Seven Ways to Get Public Servants Innovating

At a company, failure leads to loss of revenue or investment — but in government, taking risks can put hospitals, schools and childcare in jeopardy. Governments have reason to be risk-averse.

It’s not just governments’ vast responsibility that holds them back from innovation: it’s the way that departments, and their incentives, are structured. “Timelines tend to be a little too short, and there are a lot of embedded power structures from department to department, which often makes cooperation and innovation difficult,” said Douglas Williamson, managing partner at the Collective Leadership Institute.

But there’s a clear need for managers to encourage greater experimentation: from 1997 to 2012, output per job grew by 24% in private sector services and only 9% in public services. Here are seven ways managers can get their employees to boost productivity by acting more like entrepreneurs.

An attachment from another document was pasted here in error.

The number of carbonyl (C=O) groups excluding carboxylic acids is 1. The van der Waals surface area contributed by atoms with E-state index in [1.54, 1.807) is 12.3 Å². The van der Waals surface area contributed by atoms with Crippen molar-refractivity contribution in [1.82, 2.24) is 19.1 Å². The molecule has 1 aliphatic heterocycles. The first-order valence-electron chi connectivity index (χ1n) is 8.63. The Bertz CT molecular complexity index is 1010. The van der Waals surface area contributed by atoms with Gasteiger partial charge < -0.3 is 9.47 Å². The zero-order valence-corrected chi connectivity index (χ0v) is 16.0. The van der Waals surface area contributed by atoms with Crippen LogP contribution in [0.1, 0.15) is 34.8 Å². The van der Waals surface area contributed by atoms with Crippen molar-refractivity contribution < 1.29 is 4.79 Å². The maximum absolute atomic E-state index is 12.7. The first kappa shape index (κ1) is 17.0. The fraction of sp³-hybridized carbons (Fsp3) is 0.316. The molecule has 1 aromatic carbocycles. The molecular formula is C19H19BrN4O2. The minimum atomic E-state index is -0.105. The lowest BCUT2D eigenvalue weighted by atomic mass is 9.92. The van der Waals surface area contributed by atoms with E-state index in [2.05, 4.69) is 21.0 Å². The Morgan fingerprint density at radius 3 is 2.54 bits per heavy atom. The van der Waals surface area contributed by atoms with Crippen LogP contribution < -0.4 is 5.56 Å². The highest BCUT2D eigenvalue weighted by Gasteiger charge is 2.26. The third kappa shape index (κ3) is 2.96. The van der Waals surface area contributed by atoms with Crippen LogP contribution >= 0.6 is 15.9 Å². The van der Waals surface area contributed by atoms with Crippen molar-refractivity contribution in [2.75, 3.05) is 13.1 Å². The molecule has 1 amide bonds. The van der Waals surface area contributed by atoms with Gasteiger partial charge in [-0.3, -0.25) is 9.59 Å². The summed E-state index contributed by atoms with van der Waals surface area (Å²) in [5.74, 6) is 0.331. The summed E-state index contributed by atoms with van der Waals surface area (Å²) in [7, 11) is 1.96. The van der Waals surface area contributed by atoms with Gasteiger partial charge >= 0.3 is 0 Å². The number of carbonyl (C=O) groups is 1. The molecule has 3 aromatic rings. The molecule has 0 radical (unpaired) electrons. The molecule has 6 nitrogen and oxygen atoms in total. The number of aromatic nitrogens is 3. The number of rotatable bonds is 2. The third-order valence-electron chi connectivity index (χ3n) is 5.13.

1. Give employees cover to experiment

Fear of failure holds people back. Public servants may worry about what will happen if they stray from standard practice and their project fails. If their boss takes public responsibility for failure — and assures them it’s to be expected — civil servants will feel more secure about taking risks.

“No number of nice speeches will counter the effect of seeing someone get called out or put down for an unintended outcome. People need to know in their heart of hearts that you have their backs,” said Dave Conabree, director general of Employment Programs at the Canadian Revenue Agency.

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